Ring takes security very seriously. That’s why we have a variety of safeguards in place to protect your data. One of the most important safeguards is a strong password (that cannot be easily guessed). This article will detail the steps Ring is taking to increase your password’s security and offer you some tips on the best way to create a more secure password.
New Password Requirements
A strong password is the best way of keeping your personal information safe, your videos private, and preventing access into your Ring account by unauthorised persons.
With that in mind, Ring has placed the following requirements on the password you choose for your Ring account:
- The password needs to have at least eight characters.
- The password needs to include both uppercase and lowercase letters.
- The password needs to include at least one number.
- The password needs to include at least one symbol (Ex. !@#$%^&*<>-)
- The password cannot be an easily guessed password such as 123456, password, or qwertyuiop.
- The password cannot include your first name, last name, or email username.
- The password cannot be the same as your most current/most recent password.
Strong passwords are difficult for someone to guess. That’s why we’re eliminating the ability to use commonly-guessed passwords. You might not realise that you have a common password and that your account security is at risk.
Creating good passwords
The key to making a password secure is to make it as long and memorable as possible without, making it so long that you can’t remember it while still fulfilling all seven password criteria.
Here are some examples of suitable passwords as well as a few that fall short of Ring requirements:
- Suitable: SuMeria33!! - contains at least eight characters.
- Unsuitable: 3Gypt!! - contains less than eight characters.
- Suitable: BUng33C0rd$$ - contains both upper and lowercase letters.
- Unsuitable: lariat$09237 - contains no upper case letters.
- Suitable: Prem1UmGa$$ - contains at least one number.
- Unsuitable: $treeT%%Smarts - contains no numbers.
- Suitable: 1<3BBQC!hickEN - contains at least one symbol.
- Unsuitable: BBQChiCKen6 - contains no symbols.
- Suitable: CAff!3n8t^d - not an easily guessed word.
- Unsuitable: QW3rtyui0p!! - easily guessed word.
- Suitable: F0untA!nFrog8$ - contains no names or dates.
- Unsuitable: AdAm070476! - contains the user’s name plus a birth date.
What Not to Do
The most important things to avoid are using any personally identifiable information in your password such as your first or last name, family names, birthdays, addresses, your Social Security number or anything else that can be readily traced back to you by a bad actor.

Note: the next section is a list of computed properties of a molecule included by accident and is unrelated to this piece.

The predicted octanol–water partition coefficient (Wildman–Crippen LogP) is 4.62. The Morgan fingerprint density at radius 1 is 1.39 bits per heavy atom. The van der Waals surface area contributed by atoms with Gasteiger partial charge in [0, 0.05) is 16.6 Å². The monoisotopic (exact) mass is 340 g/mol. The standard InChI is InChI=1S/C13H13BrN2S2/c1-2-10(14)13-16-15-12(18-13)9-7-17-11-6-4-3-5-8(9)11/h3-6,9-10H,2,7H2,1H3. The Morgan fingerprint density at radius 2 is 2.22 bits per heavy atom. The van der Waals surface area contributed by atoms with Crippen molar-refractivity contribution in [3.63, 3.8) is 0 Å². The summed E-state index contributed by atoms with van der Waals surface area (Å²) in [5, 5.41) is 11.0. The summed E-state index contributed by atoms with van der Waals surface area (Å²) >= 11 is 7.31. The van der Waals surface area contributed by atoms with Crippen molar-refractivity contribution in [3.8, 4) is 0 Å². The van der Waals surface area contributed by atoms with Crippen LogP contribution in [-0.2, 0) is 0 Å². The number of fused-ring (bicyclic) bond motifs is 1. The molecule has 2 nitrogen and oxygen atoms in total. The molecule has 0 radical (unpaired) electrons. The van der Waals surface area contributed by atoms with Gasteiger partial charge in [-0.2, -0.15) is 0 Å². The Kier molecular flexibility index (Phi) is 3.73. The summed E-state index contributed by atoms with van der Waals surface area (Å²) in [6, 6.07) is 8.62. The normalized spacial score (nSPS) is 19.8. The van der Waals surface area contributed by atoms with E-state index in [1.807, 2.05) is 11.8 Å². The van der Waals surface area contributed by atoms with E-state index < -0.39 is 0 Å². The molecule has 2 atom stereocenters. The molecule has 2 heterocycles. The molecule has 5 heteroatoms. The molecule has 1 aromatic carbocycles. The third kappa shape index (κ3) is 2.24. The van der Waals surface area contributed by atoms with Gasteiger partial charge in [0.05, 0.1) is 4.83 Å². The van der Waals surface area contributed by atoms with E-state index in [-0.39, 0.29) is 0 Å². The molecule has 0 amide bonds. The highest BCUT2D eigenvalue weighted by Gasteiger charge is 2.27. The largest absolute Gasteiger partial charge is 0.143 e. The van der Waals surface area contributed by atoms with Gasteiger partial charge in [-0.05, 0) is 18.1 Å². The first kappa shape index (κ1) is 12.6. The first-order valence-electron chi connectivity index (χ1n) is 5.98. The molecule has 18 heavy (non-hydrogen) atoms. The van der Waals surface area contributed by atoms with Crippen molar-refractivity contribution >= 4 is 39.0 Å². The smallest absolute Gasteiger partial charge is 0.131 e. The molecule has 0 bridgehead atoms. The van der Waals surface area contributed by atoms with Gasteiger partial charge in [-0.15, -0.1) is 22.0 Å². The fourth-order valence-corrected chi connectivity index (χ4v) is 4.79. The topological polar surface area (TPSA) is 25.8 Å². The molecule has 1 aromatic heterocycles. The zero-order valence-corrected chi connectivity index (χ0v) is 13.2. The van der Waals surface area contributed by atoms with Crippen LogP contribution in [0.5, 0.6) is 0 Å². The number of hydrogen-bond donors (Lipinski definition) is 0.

In addition, avoid using any commonly used passwords such as 123456, password, or qwerty. If you find it easy to remember, it will be easy for a hacker to figure out.
We also recommend that you verify the security of your email account and as a reminder, never use the same password for multiple online accounts.
Storing your Passwords
Ideally, you should have a different password for each of your accounts. You can keep track of these passwords until you have them all memorised by writing them down on a piece of paper. Be sure you don’t store the paper near the computer or in a readily accessible place though. Those passwords are incredibly valuable information and need to be taken care of like cash or jewelry. You can also purchase password storage books, similar to personal address books, where you can keep track of different website names and passwords.
The second thing you can do is use a password management tool. These are computer programs that keep all of your passwords in an encrypted data file that can’t be accessed by hackers. One important thing to remember about password management tools though, it that they’re accessed through a password. Using one though, means you’ll only have to remember one password.
Do not store your passwords in cloud based storage programs. Those accounts do not provide secure storage.
Be prepared if someone gets your password
No password is completely secure. If you do suspect your password has been stolen or an account hacked, the first thing to do is change your passwords!
If you do need to change your password for your Ring.com account, it’s a very simple process. Just follow the below instructions:
Change your Password on the Ring website
- Login to your Ring Account.
- On the top right of the page, click Account.
- On the Account page, click Manage Account.
- On the Manage Account page, click the Change under Password.
Change your Password on the Ring App
- Open your Ring App.
- Tap the three-lined icon on the top left
- Tap Account.
- Tap Change Password.
- Enter your current password.
- Enter your new password.
- Confirm your new password.
Creating a strong password doesn’t have to be difficult and goes a long way toward keeping your online accounts secure.